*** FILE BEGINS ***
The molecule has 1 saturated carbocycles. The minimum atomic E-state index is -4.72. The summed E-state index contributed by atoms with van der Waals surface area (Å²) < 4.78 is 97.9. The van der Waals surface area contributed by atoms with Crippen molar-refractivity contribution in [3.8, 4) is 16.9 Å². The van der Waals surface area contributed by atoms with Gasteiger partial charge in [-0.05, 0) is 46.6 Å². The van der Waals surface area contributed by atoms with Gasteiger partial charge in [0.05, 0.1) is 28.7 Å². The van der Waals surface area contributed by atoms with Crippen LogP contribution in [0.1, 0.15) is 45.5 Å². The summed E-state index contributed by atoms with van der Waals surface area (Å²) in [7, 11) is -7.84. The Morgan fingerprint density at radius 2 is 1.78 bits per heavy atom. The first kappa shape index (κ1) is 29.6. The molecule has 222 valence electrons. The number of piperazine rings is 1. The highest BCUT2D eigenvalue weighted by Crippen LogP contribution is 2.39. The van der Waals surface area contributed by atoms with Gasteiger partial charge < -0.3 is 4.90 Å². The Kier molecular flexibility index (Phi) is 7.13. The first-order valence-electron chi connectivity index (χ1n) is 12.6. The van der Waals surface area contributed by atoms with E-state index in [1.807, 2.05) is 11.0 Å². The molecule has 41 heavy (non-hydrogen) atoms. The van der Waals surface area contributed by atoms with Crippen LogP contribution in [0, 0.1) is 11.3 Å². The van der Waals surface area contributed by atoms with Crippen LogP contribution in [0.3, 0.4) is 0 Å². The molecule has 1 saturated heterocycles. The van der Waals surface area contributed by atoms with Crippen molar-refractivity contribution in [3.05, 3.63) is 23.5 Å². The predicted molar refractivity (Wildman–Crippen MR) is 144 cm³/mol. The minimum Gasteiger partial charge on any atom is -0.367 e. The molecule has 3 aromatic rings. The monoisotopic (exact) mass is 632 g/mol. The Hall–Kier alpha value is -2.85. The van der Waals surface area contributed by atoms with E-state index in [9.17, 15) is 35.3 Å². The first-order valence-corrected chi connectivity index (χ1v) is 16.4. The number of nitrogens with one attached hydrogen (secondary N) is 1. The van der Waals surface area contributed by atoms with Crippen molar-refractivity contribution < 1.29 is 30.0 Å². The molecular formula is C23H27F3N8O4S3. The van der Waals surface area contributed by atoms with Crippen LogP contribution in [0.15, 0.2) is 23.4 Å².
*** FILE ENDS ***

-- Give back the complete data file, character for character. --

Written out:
The molecule has 1 saturated carbocycles. The minimum atomic E-state index is -4.72. The summed E-state index contributed by atoms with van der Waals surface area (Å²) < 4.78 is 97.9. The van der Waals surface area contributed by atoms with Crippen molar-refractivity contribution in [3.8, 4) is 16.9 Å². The van der Waals surface area contributed by atoms with Gasteiger partial charge in [-0.05, 0) is 46.6 Å². The van der Waals surface area contributed by atoms with Gasteiger partial charge in [0.05, 0.1) is 28.7 Å². The van der Waals surface area contributed by atoms with Crippen LogP contribution in [0.1, 0.15) is 45.5 Å². The summed E-state index contributed by atoms with van der Waals surface area (Å²) in [7, 11) is -7.84. The Morgan fingerprint density at radius 2 is 1.78 bits per heavy atom. The first kappa shape index (κ1) is 29.6. The molecule has 222 valence electrons. The number of piperazine rings is 1. The highest BCUT2D eigenvalue weighted by Crippen LogP contribution is 2.39. The van der Waals surface area contributed by atoms with Gasteiger partial charge < -0.3 is 4.90 Å². The Kier molecular flexibility index (Phi) is 7.13. The first-order valence-electron chi connectivity index (χ1n) is 12.6. The van der Waals surface area contributed by atoms with E-state index in [1.807, 2.05) is 11.0 Å². The molecule has 41 heavy (non-hydrogen) atoms. The van der Waals surface area contributed by atoms with Crippen LogP contribution in [0, 0.1) is 11.3 Å². The van der Waals surface area contributed by atoms with Crippen LogP contribution in [0.3, 0.4) is 0 Å². The molecule has 1 saturated heterocycles. The van der Waals surface area contributed by atoms with Crippen molar-refractivity contribution in [3.05, 3.63) is 23.5 Å². The predicted molar refractivity (Wildman–Crippen MR) is 144 cm³/mol. The minimum Gasteiger partial charge on any atom is -0.367 e. The molecule has 3 aromatic rings. The monoisotopic (exact) mass is 632 g/mol. The Hall–Kier alpha value is -2.85. The van der Waals surface area contributed by atoms with E-state index in [9.17, 15) is 35.3 Å². The first-order valence-corrected chi connectivity index (χ1v) is 16.4. The number of nitrogens with one attached hydrogen (secondary N) is 1. The van der Waals surface area contributed by atoms with Crippen molar-refractivity contribution < 1.29 is 30.0 Å². The molecular formula is C23H27F3N8O4S3. The van der Waals surface area contributed by atoms with Crippen LogP contribution in [0.15, 0.2) is 23.4 Å².